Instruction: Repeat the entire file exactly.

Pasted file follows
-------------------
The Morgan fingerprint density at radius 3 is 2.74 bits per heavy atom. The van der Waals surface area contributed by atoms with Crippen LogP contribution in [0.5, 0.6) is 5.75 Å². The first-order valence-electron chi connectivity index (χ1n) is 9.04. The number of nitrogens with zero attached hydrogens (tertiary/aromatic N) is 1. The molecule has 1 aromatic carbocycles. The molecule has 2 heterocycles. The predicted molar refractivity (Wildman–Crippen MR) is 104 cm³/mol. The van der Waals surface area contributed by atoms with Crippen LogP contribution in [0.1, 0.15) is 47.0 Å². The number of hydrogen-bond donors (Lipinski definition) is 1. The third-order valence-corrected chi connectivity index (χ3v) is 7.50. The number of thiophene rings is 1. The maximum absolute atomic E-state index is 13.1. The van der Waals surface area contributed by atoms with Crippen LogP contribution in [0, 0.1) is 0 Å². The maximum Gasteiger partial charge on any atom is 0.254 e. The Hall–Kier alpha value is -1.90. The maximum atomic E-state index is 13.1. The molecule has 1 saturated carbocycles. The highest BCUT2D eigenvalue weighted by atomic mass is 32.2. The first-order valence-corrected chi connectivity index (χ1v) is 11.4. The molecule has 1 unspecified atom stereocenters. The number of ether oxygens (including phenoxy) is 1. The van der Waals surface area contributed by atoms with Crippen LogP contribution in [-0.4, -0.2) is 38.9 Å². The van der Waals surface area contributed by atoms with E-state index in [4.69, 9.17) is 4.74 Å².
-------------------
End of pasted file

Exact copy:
The Morgan fingerprint density at radius 3 is 2.74 bits per heavy atom. The van der Waals surface area contributed by atoms with Crippen LogP contribution in [0.5, 0.6) is 5.75 Å². The first-order valence-electron chi connectivity index (χ1n) is 9.04. The number of nitrogens with zero attached hydrogens (tertiary/aromatic N) is 1. The molecule has 1 aromatic carbocycles. The molecule has 2 heterocycles. The predicted molar refractivity (Wildman–Crippen MR) is 104 cm³/mol. The van der Waals surface area contributed by atoms with Crippen LogP contribution in [0.1, 0.15) is 47.0 Å². The number of hydrogen-bond donors (Lipinski definition) is 1. The third-order valence-corrected chi connectivity index (χ3v) is 7.50. The number of thiophene rings is 1. The maximum absolute atomic E-state index is 13.1. The van der Waals surface area contributed by atoms with Crippen LogP contribution in [0, 0.1) is 0 Å². The maximum Gasteiger partial charge on any atom is 0.254 e. The Hall–Kier alpha value is -1.90. The maximum atomic E-state index is 13.1. The molecule has 1 saturated carbocycles. The highest BCUT2D eigenvalue weighted by atomic mass is 32.2. The first-order valence-corrected chi connectivity index (χ1v) is 11.4. The molecule has 1 unspecified atom stereocenters. The number of ether oxygens (including phenoxy) is 1. The van der Waals surface area contributed by atoms with Crippen LogP contribution in [-0.4, -0.2) is 38.9 Å². The van der Waals surface area contributed by atoms with E-state index in [4.69, 9.17) is 4.74 Å².